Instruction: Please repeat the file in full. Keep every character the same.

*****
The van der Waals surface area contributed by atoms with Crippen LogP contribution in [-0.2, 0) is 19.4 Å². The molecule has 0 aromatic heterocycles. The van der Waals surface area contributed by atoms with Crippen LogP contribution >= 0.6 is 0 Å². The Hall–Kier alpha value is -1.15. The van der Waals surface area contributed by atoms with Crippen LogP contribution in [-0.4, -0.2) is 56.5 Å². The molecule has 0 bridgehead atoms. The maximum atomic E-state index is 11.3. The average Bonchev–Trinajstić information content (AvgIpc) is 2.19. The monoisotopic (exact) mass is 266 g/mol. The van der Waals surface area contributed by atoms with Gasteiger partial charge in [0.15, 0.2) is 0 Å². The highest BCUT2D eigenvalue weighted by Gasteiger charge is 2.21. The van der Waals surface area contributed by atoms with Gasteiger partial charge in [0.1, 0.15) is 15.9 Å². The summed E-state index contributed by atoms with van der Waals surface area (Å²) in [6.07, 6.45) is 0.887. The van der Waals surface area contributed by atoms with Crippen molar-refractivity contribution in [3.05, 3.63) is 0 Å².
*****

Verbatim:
The van der Waals surface area contributed by atoms with Crippen LogP contribution in [-0.2, 0) is 19.4 Å². The molecule has 0 aromatic heterocycles. The van der Waals surface area contributed by atoms with Crippen LogP contribution >= 0.6 is 0 Å². The Hall–Kier alpha value is -1.15. The van der Waals surface area contributed by atoms with Crippen LogP contribution in [-0.4, -0.2) is 56.5 Å². The molecule has 0 bridgehead atoms. The maximum atomic E-state index is 11.3. The average Bonchev–Trinajstić information content (AvgIpc) is 2.19. The monoisotopic (exact) mass is 266 g/mol. The van der Waals surface area contributed by atoms with Gasteiger partial charge in [0.15, 0.2) is 0 Å². The highest BCUT2D eigenvalue weighted by Gasteiger charge is 2.21. The van der Waals surface area contributed by atoms with Gasteiger partial charge in [0.1, 0.15) is 15.9 Å². The summed E-state index contributed by atoms with van der Waals surface area (Å²) in [6.07, 6.45) is 0.887. The van der Waals surface area contributed by atoms with Crippen molar-refractivity contribution in [3.05, 3.63) is 0 Å².